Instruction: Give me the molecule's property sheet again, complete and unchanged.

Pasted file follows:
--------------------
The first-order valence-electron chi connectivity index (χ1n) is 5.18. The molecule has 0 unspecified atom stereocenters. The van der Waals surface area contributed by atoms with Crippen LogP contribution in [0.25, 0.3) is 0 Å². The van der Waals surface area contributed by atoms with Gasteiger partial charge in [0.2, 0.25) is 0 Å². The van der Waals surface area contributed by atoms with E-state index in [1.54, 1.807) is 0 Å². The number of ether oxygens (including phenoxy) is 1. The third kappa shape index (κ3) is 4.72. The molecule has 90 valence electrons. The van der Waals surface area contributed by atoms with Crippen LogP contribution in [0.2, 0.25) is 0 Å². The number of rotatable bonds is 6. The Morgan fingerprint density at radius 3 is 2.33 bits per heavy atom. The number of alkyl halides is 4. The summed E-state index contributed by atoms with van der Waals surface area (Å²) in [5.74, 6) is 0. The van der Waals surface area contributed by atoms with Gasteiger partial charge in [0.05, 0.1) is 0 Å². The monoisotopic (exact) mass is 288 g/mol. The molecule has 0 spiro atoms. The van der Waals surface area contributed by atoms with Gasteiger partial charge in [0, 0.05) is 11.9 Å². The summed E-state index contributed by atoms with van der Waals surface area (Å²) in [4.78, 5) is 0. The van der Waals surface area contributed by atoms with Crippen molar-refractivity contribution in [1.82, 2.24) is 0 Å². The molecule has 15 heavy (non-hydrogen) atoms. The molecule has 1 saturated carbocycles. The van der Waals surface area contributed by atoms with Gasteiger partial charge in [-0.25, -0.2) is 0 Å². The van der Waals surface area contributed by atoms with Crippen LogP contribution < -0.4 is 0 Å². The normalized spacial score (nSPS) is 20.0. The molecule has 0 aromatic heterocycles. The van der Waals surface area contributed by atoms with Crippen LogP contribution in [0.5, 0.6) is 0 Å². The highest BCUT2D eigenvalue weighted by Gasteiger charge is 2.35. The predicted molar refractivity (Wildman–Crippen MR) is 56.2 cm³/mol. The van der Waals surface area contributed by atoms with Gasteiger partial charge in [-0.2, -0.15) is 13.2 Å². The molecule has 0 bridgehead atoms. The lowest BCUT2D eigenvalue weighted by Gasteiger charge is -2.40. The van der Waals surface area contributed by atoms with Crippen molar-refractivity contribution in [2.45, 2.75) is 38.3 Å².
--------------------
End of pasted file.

The first-order valence-electron chi connectivity index (χ1n) is 5.18. The molecule has 0 unspecified atom stereocenters. The van der Waals surface area contributed by atoms with Crippen LogP contribution in [0.25, 0.3) is 0 Å². The van der Waals surface area contributed by atoms with Gasteiger partial charge in [0.2, 0.25) is 0 Å². The van der Waals surface area contributed by atoms with E-state index in [1.54, 1.807) is 0 Å². The number of ether oxygens (including phenoxy) is 1. The third kappa shape index (κ3) is 4.72. The molecule has 90 valence electrons. The van der Waals surface area contributed by atoms with Crippen LogP contribution in [0.2, 0.25) is 0 Å². The number of rotatable bonds is 6. The Morgan fingerprint density at radius 3 is 2.33 bits per heavy atom. The number of alkyl halides is 4. The summed E-state index contributed by atoms with van der Waals surface area (Å²) in [5.74, 6) is 0. The van der Waals surface area contributed by atoms with Gasteiger partial charge in [0.05, 0.1) is 0 Å². The monoisotopic (exact) mass is 288 g/mol. The molecule has 0 spiro atoms. The van der Waals surface area contributed by atoms with Gasteiger partial charge in [0, 0.05) is 11.9 Å². The summed E-state index contributed by atoms with van der Waals surface area (Å²) in [4.78, 5) is 0. The van der Waals surface area contributed by atoms with Crippen molar-refractivity contribution in [1.82, 2.24) is 0 Å². The molecule has 15 heavy (non-hydrogen) atoms. The molecule has 1 saturated carbocycles. The van der Waals surface area contributed by atoms with Gasteiger partial charge in [-0.25, -0.2) is 0 Å². The van der Waals surface area contributed by atoms with Crippen LogP contribution < -0.4 is 0 Å². The normalized spacial score (nSPS) is 20.0. The molecule has 0 aromatic heterocycles. The van der Waals surface area contributed by atoms with Crippen LogP contribution in [0.5, 0.6) is 0 Å². The highest BCUT2D eigenvalue weighted by Gasteiger charge is 2.35. The predicted molar refractivity (Wildman–Crippen MR) is 56.2 cm³/mol. The van der Waals surface area contributed by atoms with Gasteiger partial charge in [-0.2, -0.15) is 13.2 Å². The molecule has 0 bridgehead atoms. The lowest BCUT2D eigenvalue weighted by Gasteiger charge is -2.40. The van der Waals surface area contributed by atoms with Crippen molar-refractivity contribution in [2.45, 2.75) is 38.3 Å².